Vibration White Finger/Hand Arm Vibration Syndrome

What is Vibration White Finger?

Vibration white finger (VWF) is also known as hand arm vibration syndrome (HAVS) and was first recognised in 1976. It is a physical problem usually the result of prolonged use of vibrating power tools in the workplace, such as pneumatic drills, or hand-held/handguided tools and is essentially an industrial ‘disease’. The continual vibrations can cause damage to the arteries and nerve endings, which accumulates over time to cause the condition which is permanent.

VWF is one of the most notorious of industrial diseases. There have been at least 305,000 cases reported, and each year there are around 3000 new cases. It is also the most commonly reported disease under the reporting of Injuries, Diseases and Dangerous Occurrences Regulations 1995 (RIDDOR).

Thousands of claims were successfully made by workers in the coal mining industry, where vibrating power tools were used on a daily basis.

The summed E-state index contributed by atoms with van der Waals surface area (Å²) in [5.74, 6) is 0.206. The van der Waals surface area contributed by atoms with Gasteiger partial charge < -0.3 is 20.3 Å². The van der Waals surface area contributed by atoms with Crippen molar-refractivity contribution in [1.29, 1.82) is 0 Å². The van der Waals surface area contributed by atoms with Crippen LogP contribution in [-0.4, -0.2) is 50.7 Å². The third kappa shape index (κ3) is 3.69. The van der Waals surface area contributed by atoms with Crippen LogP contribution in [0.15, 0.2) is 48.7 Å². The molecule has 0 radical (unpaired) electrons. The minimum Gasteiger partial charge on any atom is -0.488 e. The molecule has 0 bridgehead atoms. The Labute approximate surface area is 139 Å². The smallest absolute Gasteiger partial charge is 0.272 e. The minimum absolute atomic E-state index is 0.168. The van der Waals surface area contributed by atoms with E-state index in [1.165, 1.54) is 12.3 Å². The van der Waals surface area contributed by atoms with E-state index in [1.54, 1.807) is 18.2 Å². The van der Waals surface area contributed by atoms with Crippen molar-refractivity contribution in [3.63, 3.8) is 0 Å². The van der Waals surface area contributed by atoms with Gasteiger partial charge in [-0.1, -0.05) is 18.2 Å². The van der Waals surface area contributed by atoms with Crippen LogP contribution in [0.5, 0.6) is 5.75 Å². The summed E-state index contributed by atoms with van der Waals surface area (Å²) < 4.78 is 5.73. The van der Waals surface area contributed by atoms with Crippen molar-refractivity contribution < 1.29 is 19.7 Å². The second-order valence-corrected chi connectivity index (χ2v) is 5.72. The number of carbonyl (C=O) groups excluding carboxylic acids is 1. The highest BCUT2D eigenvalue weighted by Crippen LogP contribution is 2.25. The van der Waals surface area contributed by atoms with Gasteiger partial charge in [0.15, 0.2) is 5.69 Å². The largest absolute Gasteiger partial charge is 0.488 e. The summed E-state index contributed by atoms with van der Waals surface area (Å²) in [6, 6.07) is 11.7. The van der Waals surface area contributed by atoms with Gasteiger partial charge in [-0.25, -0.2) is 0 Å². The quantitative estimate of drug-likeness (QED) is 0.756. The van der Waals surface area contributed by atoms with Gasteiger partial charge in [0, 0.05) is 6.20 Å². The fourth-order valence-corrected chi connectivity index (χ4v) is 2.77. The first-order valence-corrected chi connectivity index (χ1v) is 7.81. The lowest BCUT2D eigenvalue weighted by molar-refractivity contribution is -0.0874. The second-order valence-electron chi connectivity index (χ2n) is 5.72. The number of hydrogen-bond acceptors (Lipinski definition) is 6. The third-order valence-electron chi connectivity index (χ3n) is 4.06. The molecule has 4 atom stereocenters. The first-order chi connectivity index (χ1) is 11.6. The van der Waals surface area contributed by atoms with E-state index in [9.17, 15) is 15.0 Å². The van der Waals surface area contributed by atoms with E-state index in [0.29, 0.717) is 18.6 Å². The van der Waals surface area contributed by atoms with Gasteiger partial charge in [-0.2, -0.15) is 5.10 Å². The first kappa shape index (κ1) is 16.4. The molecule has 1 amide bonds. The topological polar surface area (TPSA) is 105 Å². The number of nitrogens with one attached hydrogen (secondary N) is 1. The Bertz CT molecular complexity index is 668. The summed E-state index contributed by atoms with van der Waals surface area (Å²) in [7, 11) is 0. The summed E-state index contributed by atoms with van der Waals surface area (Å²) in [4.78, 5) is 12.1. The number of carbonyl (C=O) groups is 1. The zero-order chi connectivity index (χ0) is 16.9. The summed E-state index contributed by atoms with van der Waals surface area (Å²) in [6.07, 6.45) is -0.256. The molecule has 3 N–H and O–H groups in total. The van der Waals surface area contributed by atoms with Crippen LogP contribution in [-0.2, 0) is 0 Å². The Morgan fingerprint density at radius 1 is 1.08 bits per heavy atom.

However, according to the Health and Safety Executive in 2015, the number of new claims for vibration white finger has been declining over the past decade.


If you work with these power tools for more than a few hours every day, the vibrations can cause neurological, vascular and joint damage to a person’s hands, wrist and arm. When a sufferer’s hands are cold, they may turn white and bright red when they return to a warmer environment, making them numb, tingle or throb. Pins and needles-type sensations may occur in the hands, and in more severe cases, extend up to the arms.


Unfortunately, the condition can be permanent, and it may mean that sufferers struggle to handle small or fiddly objects.

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